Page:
Binds to active site (Gly)4 Binds to fibrinogen-binding region of thrombin region of thrombin

(exosite 1)

Bivalirudin binds reversibly to thrombin

FIGURE 1 The structure of bivalirudin. (Top) Bivalirudin is comprised of 20 amino acids, with an N-(amino-)terminal d-Phe-Pro-Arg-Pro (F-P-R-P) region that binds with high affinity to the active site region of thrombin; a (gly)4 (G4) "spacer" region; and a C-(carboxy-)terminal Asn-Gly-Asp-Phe-Glu-Glu-Ile-Pro-Glu-Glu-Tyr-Leu dodecapeptide (N-G-D-F-E-E-I-P-E-E-Y-L) that binds to the fibri-nogen-binding region (exosite 1) of thrombin. The 11 C-terminal amino acids (shaded circles) correspond exactly to the 53- to 64-amino-acid sequence of lepirudin. Highly-specific, non-competitive binding between bivalirudin and thrombin results. (Not shown is the heparin-binding region [exosite 2] of thrombin.) However, proteases (including other thrombin molecules [not shown]) can cleave the Arg3-Pro4 of bivalirudin, leading to loss of antithrombin activity. (Bottom) Initially, there is bivalent binding of bivalirudin to thrombin, as shown. Following cleavage at Arg3-Pro4, the N-terminal sequence of bivalirudin no longer binds to thrombin, leaving the residual C-terminal dodecapeptide with greatly reduced binding affinity for exosite 1 of thrombin. Thus, the bivalirudin remnant transforms to a competitive inhibitor of thrombin. Other substrates, e.g., fibrinogen, can compete with, and displace, bivalirudin, thus allowing thrombin to resume its prohemostatic functions. Abbreviations: Arg (R), arginine; Asn (N), asparagine; Asp (D), aspartic acid; Glu (E), glutamic acid; Gly (G), glycine; Ile (I), isoleucine; Leu (L), leucine; Phe (F), phenylalanine; Pro (P), proline; Tyr (Y), tyrosine.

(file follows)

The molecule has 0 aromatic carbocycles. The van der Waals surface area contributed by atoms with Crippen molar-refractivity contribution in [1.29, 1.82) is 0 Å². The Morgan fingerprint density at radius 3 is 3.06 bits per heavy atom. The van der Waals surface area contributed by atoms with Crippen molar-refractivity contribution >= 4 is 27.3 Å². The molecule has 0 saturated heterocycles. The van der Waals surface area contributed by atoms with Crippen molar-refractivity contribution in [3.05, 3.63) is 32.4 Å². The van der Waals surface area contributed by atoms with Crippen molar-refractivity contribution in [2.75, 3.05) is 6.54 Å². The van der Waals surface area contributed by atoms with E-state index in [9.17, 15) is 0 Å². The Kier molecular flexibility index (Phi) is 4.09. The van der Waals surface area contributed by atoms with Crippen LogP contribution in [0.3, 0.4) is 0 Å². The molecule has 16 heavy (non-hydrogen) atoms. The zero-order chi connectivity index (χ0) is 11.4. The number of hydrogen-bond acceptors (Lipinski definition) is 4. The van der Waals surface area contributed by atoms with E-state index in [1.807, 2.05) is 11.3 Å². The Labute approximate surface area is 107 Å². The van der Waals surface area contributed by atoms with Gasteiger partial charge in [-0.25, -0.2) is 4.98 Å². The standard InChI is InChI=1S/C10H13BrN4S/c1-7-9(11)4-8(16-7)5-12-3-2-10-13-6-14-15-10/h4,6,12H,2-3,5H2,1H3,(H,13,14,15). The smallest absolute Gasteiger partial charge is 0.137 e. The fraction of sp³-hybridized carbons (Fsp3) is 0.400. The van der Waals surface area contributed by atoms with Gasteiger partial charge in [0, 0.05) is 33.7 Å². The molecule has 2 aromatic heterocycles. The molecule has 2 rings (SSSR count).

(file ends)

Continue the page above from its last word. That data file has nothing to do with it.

dual blockage with complete inhibition of thrombin's multiple activities (Sciulli and Mauro, 2002). Once the amino-terminal moiety of bivalirudin is cleaved, however, the carboxy-terminal region acquires low-affinity, weakly competitive binding properties. Fibrinogen can now displace the bivalirudin remnant from thrombin and align itself over the active site to be converted to fibrin (Parry et al., 1994).

Bivalirudin is not inactivated by platelet factor 4 (PF4), nor does it require any cofactor for its activity. It does not bind to red blood cells or proteins other than thrombin.

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